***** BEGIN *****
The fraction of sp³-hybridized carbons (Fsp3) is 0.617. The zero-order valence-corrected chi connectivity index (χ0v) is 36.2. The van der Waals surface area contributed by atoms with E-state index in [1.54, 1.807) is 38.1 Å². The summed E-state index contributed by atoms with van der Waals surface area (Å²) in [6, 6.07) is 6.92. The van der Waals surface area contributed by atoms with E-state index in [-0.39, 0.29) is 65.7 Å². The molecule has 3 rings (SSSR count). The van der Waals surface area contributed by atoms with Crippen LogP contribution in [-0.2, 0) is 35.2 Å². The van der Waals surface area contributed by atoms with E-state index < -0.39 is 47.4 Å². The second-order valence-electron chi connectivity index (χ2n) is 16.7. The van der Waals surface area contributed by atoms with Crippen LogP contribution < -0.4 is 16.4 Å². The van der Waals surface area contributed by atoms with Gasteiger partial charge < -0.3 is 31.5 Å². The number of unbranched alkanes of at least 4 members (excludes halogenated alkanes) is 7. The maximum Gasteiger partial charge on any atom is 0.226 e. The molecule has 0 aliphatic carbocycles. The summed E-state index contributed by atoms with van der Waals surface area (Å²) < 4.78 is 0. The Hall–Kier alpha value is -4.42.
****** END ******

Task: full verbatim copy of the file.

The fraction of sp³-hybridized carbons (Fsp3) is 0.617. The zero-order valence-corrected chi connectivity index (χ0v) is 36.2. The van der Waals surface area contributed by atoms with E-state index in [1.54, 1.807) is 38.1 Å². The summed E-state index contributed by atoms with van der Waals surface area (Å²) in [6, 6.07) is 6.92. The van der Waals surface area contributed by atoms with E-state index in [-0.39, 0.29) is 65.7 Å². The molecule has 3 rings (SSSR count). The van der Waals surface area contributed by atoms with Crippen LogP contribution in [-0.2, 0) is 35.2 Å². The van der Waals surface area contributed by atoms with E-state index < -0.39 is 47.4 Å². The second-order valence-electron chi connectivity index (χ2n) is 16.7. The van der Waals surface area contributed by atoms with Crippen LogP contribution < -0.4 is 16.4 Å². The van der Waals surface area contributed by atoms with Gasteiger partial charge < -0.3 is 31.5 Å². The number of unbranched alkanes of at least 4 members (excludes halogenated alkanes) is 7. The maximum Gasteiger partial charge on any atom is 0.226 e. The molecule has 0 aliphatic carbocycles. The summed E-state index contributed by atoms with van der Waals surface area (Å²) < 4.78 is 0. The Hall–Kier alpha value is -4.42.